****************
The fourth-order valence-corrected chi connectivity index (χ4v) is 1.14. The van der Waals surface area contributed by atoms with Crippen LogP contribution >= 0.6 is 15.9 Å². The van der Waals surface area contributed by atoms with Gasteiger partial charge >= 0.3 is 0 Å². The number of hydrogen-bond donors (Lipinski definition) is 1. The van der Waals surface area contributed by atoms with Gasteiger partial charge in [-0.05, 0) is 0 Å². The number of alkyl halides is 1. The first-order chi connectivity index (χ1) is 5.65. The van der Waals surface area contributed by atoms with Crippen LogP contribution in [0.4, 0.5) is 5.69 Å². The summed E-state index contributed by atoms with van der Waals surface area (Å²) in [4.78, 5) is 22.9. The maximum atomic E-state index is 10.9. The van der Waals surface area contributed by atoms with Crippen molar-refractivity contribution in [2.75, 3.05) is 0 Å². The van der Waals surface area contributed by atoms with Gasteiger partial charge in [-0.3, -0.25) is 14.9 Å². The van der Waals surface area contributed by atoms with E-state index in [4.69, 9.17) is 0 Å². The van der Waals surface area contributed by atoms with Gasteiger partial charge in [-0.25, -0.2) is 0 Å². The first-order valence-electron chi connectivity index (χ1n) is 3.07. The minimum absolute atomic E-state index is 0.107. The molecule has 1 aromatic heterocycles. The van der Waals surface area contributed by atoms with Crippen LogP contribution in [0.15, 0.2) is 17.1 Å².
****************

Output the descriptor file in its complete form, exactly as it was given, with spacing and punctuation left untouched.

The fourth-order valence-corrected chi connectivity index (χ4v) is 1.14. The van der Waals surface area contributed by atoms with Crippen LogP contribution >= 0.6 is 15.9 Å². The van der Waals surface area contributed by atoms with Gasteiger partial charge >= 0.3 is 0 Å². The number of hydrogen-bond donors (Lipinski definition) is 1. The van der Waals surface area contributed by atoms with Gasteiger partial charge in [-0.05, 0) is 0 Å². The number of alkyl halides is 1. The first-order chi connectivity index (χ1) is 5.65. The van der Waals surface area contributed by atoms with Crippen LogP contribution in [0.4, 0.5) is 5.69 Å². The summed E-state index contributed by atoms with van der Waals surface area (Å²) in [4.78, 5) is 22.9. The maximum atomic E-state index is 10.9. The van der Waals surface area contributed by atoms with Crippen molar-refractivity contribution in [2.75, 3.05) is 0 Å². The van der Waals surface area contributed by atoms with Gasteiger partial charge in [-0.3, -0.25) is 14.9 Å². The van der Waals surface area contributed by atoms with E-state index in [4.69, 9.17) is 0 Å². The van der Waals surface area contributed by atoms with Gasteiger partial charge in [-0.25, -0.2) is 0 Å². The first-order valence-electron chi connectivity index (χ1n) is 3.07. The minimum absolute atomic E-state index is 0.107. The molecule has 1 aromatic heterocycles. The van der Waals surface area contributed by atoms with Crippen LogP contribution in [0.15, 0.2) is 17.1 Å².